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I've heard from people on the Chinese side of my family that rubbing dog pee in one's eyes can allow one to see ghosts. This sounds like something kids would tell each other as a dare or practical joke but apparently it's seriously believed. I've also read about dog pee being used in Daoist exorcisms in a manner somewhat comparable to holy water in Christian traditions.

 

What's the rationale for this?

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Here doggy doggy!

Spoiler

1. ūüźēūüí¶ūüĎÄ
2. ?
3. ūüĎĽūüĎÄ‚ÄľÔłŹ


 

Edited by Nintendao
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Could you investigate and share your findings?

I could see it affecting your ghost channels in the eyes. I imagine if the dogs ate more asparagus it might be more effective.

 

What a novel solution with such an abundant resource.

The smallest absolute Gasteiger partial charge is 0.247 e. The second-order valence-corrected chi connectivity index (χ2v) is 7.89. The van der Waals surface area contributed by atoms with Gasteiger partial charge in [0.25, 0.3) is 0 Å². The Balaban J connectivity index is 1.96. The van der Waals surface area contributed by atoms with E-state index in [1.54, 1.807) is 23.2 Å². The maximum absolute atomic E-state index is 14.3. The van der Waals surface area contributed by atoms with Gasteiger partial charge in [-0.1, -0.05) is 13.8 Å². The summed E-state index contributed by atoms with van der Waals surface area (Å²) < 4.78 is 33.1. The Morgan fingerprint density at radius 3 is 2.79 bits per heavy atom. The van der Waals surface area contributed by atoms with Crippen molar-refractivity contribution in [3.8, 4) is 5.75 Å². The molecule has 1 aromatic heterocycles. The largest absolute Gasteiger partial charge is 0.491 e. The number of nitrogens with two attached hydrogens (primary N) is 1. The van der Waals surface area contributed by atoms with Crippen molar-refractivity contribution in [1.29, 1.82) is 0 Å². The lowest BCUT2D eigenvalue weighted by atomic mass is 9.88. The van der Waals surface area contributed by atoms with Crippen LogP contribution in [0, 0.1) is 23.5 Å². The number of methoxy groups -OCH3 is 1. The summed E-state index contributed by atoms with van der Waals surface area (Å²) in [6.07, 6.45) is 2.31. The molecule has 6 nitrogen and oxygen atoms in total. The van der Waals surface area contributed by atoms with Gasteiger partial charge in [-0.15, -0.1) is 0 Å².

----

 

Alright I'm joking, but that sounds funny to me as well.

Edited by JohnC
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In case anyone thinks I'm making this up, this is in Eva Wong's Shambhala Guide to Taoism:

 

Quote

In exorcising a ghost from a location, the sorcerer prepares an altar at the haunted site. On the altar are talismans of exorcism, a sword made of copper coins, and a bowl of chicken‚Äôs blood. Sometimes, dog urine is also used. The sorcerer begins the incantations that will draw the ghost or spirit out from its hiding place. Next, the sorcerer captures the ghost by throwing the coin-sword, flaming talismans, chicken‚Äôs blood, or dog urine at it‚ÄĒ actions that freeze the ghost while the sorcerer speaks words telling it never to haunt the realm of the living.
 

 

And I have seen similar accounts in other sources not reliant on Wong, though I can't recall exactly where.

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24 minutes ago, SirPalomides said:
  Quote